Engler Announces $82 Million Loan for Twelve Towns: Oakland County project among nine loan recipients statewide

Contact: Susan Shafer (517) 335-6397

September 18, 2001

Governor John Engler today announced an $82 million state loan to the George W. Kuhn Drainage District in Oakland County to finance the reconstruction of the Twelve Towns Combined Sewer Overflow Control Facility.

The loan is one of nine totaling more than $100 million awarded statewide to assist communities in improving public drinking-water systems and wastewater treatment facilities. Four low-interest loans, including the award to Twelve Towns, are from the State Revolving Fund. Five loans are from the Drinking Water Revolving Fund.

"The is the latest example of Michigan communities stepping up to the plate to protect their natural resources and public health," Governor Engler said. "Yet maintaining and improving the necessary infrastructure can be costly. Low-interest loans offered through these programs ease the financial burden and allow communities to address these critical needs."

The Twelve Towns project provides for the improved retention and treatment of overflows that impact the water quality of the Red Run Drain, Clinton River and eventually Lake St. Clair. The loan represents the third of five segments in the long-term combined sewer overflow control program for the facility.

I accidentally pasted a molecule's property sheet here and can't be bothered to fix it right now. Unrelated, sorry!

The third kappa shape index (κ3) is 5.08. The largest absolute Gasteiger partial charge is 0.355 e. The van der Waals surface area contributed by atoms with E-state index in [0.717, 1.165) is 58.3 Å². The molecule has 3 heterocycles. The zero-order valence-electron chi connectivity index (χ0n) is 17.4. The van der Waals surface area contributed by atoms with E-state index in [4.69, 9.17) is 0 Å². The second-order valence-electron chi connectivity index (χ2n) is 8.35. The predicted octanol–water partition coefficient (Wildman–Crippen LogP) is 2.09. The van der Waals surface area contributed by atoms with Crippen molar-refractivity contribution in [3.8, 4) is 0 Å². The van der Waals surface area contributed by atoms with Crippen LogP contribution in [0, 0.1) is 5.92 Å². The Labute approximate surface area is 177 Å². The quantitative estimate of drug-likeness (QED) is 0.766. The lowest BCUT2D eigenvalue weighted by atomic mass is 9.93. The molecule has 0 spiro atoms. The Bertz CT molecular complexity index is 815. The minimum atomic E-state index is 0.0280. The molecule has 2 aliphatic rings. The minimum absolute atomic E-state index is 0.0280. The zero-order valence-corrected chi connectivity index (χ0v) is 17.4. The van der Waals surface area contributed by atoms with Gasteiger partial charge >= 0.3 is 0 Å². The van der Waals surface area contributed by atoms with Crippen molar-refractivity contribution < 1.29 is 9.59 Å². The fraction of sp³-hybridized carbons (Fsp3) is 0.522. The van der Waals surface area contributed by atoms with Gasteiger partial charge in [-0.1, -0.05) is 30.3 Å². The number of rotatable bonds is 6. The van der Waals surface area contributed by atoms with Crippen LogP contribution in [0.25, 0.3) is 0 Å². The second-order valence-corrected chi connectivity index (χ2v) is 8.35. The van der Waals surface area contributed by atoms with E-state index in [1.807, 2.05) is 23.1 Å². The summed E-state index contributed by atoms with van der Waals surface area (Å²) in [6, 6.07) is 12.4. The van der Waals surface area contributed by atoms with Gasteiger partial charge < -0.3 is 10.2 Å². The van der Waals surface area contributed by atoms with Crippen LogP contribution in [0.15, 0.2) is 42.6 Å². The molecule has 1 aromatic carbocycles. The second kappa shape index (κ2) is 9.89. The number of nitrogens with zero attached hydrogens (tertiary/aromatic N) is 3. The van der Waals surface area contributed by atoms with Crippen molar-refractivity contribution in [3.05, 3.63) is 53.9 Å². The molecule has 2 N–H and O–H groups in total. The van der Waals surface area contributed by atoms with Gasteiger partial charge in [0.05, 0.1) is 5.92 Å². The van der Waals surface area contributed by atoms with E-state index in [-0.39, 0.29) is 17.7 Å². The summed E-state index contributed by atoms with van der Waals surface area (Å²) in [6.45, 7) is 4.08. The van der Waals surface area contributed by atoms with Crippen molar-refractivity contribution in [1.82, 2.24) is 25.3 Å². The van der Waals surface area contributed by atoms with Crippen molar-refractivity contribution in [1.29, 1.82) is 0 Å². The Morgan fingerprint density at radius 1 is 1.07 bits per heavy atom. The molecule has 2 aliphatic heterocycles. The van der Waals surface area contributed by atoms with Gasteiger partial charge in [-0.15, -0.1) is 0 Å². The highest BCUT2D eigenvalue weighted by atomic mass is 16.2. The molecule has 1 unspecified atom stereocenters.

Other recipients of State Revolving Fund loans are:

  • Monroe County, $5.3 million to refinance debt incurred to upgrade and expand the city of Carleton's wastewater treatment plant.
  • Port Huron, $640,000 to finance the fifth segment of its combined sewer separation program.
  • Trenton, $1 million for the third segment of improvements to its wastewater system.

Michigan's State Revolving Fund program has provided more than $1.5 billion in loan assistance since its inception in 1989.

Loans from the Drinking Water Revolving Fund were provided to:

  • The Village of Muir, $1.8 million for improvements to its public drinking water system.
  • The Village of Nashville, $965,000 for improvements to its public drinking water system.
  • Sault Ste. Marie, $1.8 million for improvements to its drinking water system.
  • Flint, $9.4 million for drinking water system improvements.
  • Blissfield, $750,000 for drinking water system improvements.